Irish singer-songwriter Sinead O'Connor has continued speaking out against Ian Bailey after interviewing for her new weekly column with the Sunday Independent.

O’Connor ventured to West Cork last week to meet and interview the infamous Ian Bailey, the English man who was a key suspect in the 1996 murder of French woman Sophie Toscan du Plantier.

While he’s been prominent in Irish media since the murder, he has been the focus of a renewed interest in the wake of the Netflix documentary 'Sophie: A Murder in West Cork' and Jim Sheridan's 'Murder at the Cottage: The Search for Justice for Sophie' documentary for Sky Crime.

Bailey, who was convicted in absentia in Sophie’s native France in 2019, maintains his innocence.

In her fascinating Sunday Independent column that was published on July 18, O’Connor ponders: “Is he [Bailey] a metaphorical kamikaze of Trumpian proportions?”

“This is a man who is all about control,” O'Connor writes of Bailey, adding that he is “the very worst witness he could possibly be for himself.”

On July 15, the day after O'Connor met with Bailey in West Cork, the Irish Daily Star ran a front-page story in which Bailey alleged that he and O’Connor met to discuss putting his poetry to music.

Thursday's front page

— Irish Daily Star (@IsFearrAnStar) July 15, 2021

Bailey was “lying his face off” to the Star, O’Connor said on Twitter.

Evidently, there was enough time between the Star story and O'Connor's publication date for her to address the matter in her column. She alleges that Bailey felt he lost control of the narrative during their interview and quickly reached out to the Star with his story, “but he has met his match in terms of media prowess and that falsehood has now been corrected.”

She notes in her column that the day after their interview, Bailey told another reporter that “if anyone else had asked him the same annoying questions he would have upped and left the interview.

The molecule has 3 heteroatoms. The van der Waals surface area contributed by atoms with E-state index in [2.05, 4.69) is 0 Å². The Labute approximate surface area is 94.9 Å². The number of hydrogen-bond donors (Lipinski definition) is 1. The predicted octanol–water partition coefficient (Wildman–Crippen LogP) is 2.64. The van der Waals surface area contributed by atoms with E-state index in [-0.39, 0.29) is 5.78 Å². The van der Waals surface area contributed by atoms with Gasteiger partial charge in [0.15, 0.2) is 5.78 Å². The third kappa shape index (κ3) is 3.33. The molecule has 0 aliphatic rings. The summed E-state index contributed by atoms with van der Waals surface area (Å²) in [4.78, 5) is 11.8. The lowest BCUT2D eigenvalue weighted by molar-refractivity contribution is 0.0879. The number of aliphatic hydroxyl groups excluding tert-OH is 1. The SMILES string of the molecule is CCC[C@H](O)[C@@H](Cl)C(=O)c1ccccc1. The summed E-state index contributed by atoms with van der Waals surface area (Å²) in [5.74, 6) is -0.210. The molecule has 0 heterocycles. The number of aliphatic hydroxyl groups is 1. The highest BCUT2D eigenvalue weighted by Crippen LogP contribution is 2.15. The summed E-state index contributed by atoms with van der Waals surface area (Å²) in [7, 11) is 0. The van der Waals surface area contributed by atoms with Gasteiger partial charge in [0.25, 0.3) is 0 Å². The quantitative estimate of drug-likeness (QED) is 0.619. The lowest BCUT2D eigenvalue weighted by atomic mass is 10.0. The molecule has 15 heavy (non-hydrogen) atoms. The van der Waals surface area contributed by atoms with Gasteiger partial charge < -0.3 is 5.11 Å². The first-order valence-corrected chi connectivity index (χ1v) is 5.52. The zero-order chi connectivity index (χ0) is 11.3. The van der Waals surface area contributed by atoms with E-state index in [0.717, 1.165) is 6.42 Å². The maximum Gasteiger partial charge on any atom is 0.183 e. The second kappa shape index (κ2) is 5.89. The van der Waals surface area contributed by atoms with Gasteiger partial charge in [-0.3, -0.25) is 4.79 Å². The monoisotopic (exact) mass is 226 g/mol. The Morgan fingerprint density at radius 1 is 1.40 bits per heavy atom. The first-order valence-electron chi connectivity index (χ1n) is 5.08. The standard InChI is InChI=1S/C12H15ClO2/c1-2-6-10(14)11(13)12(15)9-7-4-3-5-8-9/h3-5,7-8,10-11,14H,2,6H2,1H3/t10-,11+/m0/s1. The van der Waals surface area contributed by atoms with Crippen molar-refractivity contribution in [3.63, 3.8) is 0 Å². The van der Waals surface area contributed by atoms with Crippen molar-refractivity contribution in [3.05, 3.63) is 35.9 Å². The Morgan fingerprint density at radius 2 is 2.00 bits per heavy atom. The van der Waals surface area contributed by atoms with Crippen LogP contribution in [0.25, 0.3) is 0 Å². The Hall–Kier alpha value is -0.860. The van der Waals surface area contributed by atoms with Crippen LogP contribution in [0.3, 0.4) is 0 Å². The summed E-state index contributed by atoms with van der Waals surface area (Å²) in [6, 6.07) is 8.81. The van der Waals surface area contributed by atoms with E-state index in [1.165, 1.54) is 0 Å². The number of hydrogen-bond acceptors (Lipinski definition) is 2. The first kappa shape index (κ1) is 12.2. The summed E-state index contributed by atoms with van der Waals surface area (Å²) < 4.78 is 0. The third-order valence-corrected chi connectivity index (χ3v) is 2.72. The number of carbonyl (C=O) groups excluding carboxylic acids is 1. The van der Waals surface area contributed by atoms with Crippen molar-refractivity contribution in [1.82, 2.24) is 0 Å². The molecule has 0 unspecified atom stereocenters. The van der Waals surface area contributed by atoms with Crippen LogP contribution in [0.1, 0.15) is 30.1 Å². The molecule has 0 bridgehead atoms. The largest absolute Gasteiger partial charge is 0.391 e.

“Maybe he should have. But, like I said, he doesn’t help himself.”

Supplemental to her July 18 column is O'Connor's tweets where she has been sharing with her nearly 85k followers more thoughts and stories about Bailey.

The day before her column was published, O'Connor said on Twitter that Bailey, who she describes as "pathological liar of the century," brought "vast amount of drink" with him to their interview.

She tweeted: "First lesson for Ian Bailey if he were to go to finishing school (which I’d highly advise) would be the following .. in order to appear believable on the big stuff, it is unwise to be daily telling lies about the little stuff."

On July 19, the day after her column was published, O'Connor tweeted an unsettling story about Bailey: "After the murder, Bailey terrified a female journalist friend of mine by driving her miles up a mountain in the dark after offering her a lift home.

"He then got blue turkey twine from the boot of his car and terrified her more by making a noose out of it and waving it in her face."

O'Connor then addressed Bailey's comments that she "plied" him with drink: "If he’d [Bailey] any issues about being interviewed while drunk he wouldn’t ply himself with alcohol before and during interviews.

"Anyone suggesting I shouldn’t have interviewed him while drunk needs to tell that to anyone who ever interviewed Shane McGowan."

She added: "FYI for anyone thinking of being interviewed. If you don’t want to be interviewed while drunk, don’t arrange interviews and then make a conscious decision to get drunk before and during them. Especially if you like to think you’re as ‘media savvy’ as the turkey man does."

She concluded her Twitter tirade mockingly impersonating Bailey: “The horrible lady! She plied me with drink! I didn’t know what I was saying! What a terrible lady, what a terrible journalist, what terrible, terrible questions! She kept giving me drink! She lifted my hand and forced it down my throat! Poor me!”

— Sinead O'Connor (Shuhada Sadaqat) (@MagdaDavitt77) July 19, 2021

Bailey has not made any mention of O'Connor or the interview on his relatively new social media accounts.